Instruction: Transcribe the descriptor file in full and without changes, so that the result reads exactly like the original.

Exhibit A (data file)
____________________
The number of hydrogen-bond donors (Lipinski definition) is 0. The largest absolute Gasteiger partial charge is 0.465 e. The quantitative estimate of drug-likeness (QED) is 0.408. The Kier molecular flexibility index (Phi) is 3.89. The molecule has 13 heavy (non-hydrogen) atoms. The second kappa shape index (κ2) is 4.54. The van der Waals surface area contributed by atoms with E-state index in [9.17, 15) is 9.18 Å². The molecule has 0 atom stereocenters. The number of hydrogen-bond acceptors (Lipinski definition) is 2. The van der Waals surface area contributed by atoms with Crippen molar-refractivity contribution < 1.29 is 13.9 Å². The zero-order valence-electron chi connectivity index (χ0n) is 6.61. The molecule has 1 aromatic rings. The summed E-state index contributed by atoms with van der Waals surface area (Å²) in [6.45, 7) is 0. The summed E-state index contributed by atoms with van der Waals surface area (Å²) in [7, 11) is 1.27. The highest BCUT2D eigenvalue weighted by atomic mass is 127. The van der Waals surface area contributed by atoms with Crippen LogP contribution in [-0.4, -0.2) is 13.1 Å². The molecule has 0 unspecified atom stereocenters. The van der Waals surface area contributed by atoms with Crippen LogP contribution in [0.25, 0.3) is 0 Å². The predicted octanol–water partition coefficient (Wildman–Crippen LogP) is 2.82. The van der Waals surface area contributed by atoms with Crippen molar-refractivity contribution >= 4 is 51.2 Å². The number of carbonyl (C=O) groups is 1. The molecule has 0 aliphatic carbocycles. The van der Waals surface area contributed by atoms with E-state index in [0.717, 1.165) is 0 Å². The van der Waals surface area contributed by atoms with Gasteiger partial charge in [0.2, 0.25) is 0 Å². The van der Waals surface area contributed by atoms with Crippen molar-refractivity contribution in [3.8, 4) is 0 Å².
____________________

The number of hydrogen-bond donors (Lipinski definition) is 0. The largest absolute Gasteiger partial charge is 0.465 e. The quantitative estimate of drug-likeness (QED) is 0.408. The Kier molecular flexibility index (Phi) is 3.89. The molecule has 13 heavy (non-hydrogen) atoms. The second kappa shape index (κ2) is 4.54. The van der Waals surface area contributed by atoms with E-state index in [9.17, 15) is 9.18 Å². The molecule has 0 atom stereocenters. The number of hydrogen-bond acceptors (Lipinski definition) is 2. The van der Waals surface area contributed by atoms with Crippen molar-refractivity contribution < 1.29 is 13.9 Å². The zero-order valence-electron chi connectivity index (χ0n) is 6.61. The molecule has 1 aromatic rings. The summed E-state index contributed by atoms with van der Waals surface area (Å²) in [6.45, 7) is 0. The summed E-state index contributed by atoms with van der Waals surface area (Å²) in [7, 11) is 1.27. The highest BCUT2D eigenvalue weighted by atomic mass is 127. The van der Waals surface area contributed by atoms with Crippen LogP contribution in [-0.4, -0.2) is 13.1 Å². The molecule has 0 unspecified atom stereocenters. The van der Waals surface area contributed by atoms with Crippen LogP contribution in [0.25, 0.3) is 0 Å². The predicted octanol–water partition coefficient (Wildman–Crippen LogP) is 2.82. The van der Waals surface area contributed by atoms with Crippen molar-refractivity contribution >= 4 is 51.2 Å². The number of carbonyl (C=O) groups is 1. The molecule has 0 aliphatic carbocycles. The van der Waals surface area contributed by atoms with E-state index in [0.717, 1.165) is 0 Å². The van der Waals surface area contributed by atoms with Gasteiger partial charge in [0.2, 0.25) is 0 Å². The van der Waals surface area contributed by atoms with Crippen molar-refractivity contribution in [3.8, 4) is 0 Å².